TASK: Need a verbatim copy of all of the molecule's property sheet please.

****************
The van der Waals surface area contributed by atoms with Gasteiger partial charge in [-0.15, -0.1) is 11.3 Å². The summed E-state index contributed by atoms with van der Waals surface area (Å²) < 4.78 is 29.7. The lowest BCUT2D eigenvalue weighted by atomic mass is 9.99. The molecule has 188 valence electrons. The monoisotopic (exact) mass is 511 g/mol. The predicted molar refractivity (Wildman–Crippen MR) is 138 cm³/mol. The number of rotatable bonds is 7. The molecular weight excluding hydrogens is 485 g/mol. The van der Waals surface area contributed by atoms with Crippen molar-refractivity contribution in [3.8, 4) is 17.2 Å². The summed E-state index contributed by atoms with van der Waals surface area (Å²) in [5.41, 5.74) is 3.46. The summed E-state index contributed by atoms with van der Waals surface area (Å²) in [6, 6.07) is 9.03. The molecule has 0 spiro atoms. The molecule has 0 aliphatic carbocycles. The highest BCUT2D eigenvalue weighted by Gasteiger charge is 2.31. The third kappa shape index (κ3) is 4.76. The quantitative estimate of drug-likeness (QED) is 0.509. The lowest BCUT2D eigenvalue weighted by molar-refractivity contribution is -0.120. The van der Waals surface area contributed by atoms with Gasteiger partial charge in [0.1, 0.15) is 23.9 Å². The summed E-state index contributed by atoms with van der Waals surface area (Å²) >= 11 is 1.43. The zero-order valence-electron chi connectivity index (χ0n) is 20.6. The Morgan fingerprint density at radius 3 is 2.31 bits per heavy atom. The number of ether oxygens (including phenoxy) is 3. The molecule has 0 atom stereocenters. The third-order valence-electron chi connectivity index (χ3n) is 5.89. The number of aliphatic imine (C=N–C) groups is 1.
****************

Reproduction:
The van der Waals surface area contributed by atoms with Gasteiger partial charge in [-0.15, -0.1) is 11.3 Å². The summed E-state index contributed by atoms with van der Waals surface area (Å²) < 4.78 is 29.7. The lowest BCUT2D eigenvalue weighted by atomic mass is 9.99. The molecule has 188 valence electrons. The monoisotopic (exact) mass is 511 g/mol. The predicted molar refractivity (Wildman–Crippen MR) is 138 cm³/mol. The number of rotatable bonds is 7. The molecular weight excluding hydrogens is 485 g/mol. The van der Waals surface area contributed by atoms with Crippen molar-refractivity contribution in [3.8, 4) is 17.2 Å². The summed E-state index contributed by atoms with van der Waals surface area (Å²) in [5.41, 5.74) is 3.46. The summed E-state index contributed by atoms with van der Waals surface area (Å²) in [6, 6.07) is 9.03. The molecule has 0 spiro atoms. The molecule has 0 aliphatic carbocycles. The highest BCUT2D eigenvalue weighted by Gasteiger charge is 2.31. The third kappa shape index (κ3) is 4.76. The quantitative estimate of drug-likeness (QED) is 0.509. The lowest BCUT2D eigenvalue weighted by molar-refractivity contribution is -0.120. The van der Waals surface area contributed by atoms with Gasteiger partial charge in [0.1, 0.15) is 23.9 Å². The summed E-state index contributed by atoms with van der Waals surface area (Å²) >= 11 is 1.43. The zero-order valence-electron chi connectivity index (χ0n) is 20.6. The Morgan fingerprint density at radius 3 is 2.31 bits per heavy atom. The number of ether oxygens (including phenoxy) is 3. The molecule has 0 atom stereocenters. The third-order valence-electron chi connectivity index (χ3n) is 5.89. The number of aliphatic imine (C=N–C) groups is 1.